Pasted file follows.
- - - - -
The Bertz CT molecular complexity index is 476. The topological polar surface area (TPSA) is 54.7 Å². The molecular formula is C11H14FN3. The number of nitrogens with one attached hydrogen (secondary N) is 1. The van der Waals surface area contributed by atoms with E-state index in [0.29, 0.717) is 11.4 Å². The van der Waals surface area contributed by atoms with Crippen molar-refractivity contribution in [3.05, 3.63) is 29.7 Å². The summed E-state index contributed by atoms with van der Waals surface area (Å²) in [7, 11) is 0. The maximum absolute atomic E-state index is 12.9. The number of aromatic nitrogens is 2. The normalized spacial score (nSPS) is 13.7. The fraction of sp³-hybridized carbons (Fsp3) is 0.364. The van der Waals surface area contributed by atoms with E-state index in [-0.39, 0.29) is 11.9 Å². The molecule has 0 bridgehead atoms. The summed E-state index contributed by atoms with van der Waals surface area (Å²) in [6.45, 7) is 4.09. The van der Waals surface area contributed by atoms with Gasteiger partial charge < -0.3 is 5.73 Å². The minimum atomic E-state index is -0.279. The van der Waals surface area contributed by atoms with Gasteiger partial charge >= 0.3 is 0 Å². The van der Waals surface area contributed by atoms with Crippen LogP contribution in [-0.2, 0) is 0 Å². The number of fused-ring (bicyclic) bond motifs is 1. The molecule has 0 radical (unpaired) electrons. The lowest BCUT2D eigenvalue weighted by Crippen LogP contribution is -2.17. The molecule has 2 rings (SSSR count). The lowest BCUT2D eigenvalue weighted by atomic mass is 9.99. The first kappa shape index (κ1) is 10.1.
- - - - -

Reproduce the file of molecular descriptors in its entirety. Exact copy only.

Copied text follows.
The Bertz CT molecular complexity index is 476. The topological polar surface area (TPSA) is 54.7 Å². The molecular formula is C11H14FN3. The number of nitrogens with one attached hydrogen (secondary N) is 1. The van der Waals surface area contributed by atoms with E-state index in [0.29, 0.717) is 11.4 Å². The van der Waals surface area contributed by atoms with Crippen molar-refractivity contribution in [3.05, 3.63) is 29.7 Å². The summed E-state index contributed by atoms with van der Waals surface area (Å²) in [7, 11) is 0. The maximum absolute atomic E-state index is 12.9. The number of aromatic nitrogens is 2. The normalized spacial score (nSPS) is 13.7. The fraction of sp³-hybridized carbons (Fsp3) is 0.364. The van der Waals surface area contributed by atoms with E-state index in [-0.39, 0.29) is 11.9 Å². The molecule has 0 bridgehead atoms. The summed E-state index contributed by atoms with van der Waals surface area (Å²) in [6.45, 7) is 4.09. The van der Waals surface area contributed by atoms with Gasteiger partial charge < -0.3 is 5.73 Å². The minimum atomic E-state index is -0.279. The van der Waals surface area contributed by atoms with Gasteiger partial charge >= 0.3 is 0 Å². The van der Waals surface area contributed by atoms with Crippen LogP contribution in [-0.2, 0) is 0 Å². The number of fused-ring (bicyclic) bond motifs is 1. The molecule has 0 radical (unpaired) electrons. The lowest BCUT2D eigenvalue weighted by Crippen LogP contribution is -2.17. The molecule has 2 rings (SSSR count). The lowest BCUT2D eigenvalue weighted by atomic mass is 9.99. The first kappa shape index (κ1) is 10.1.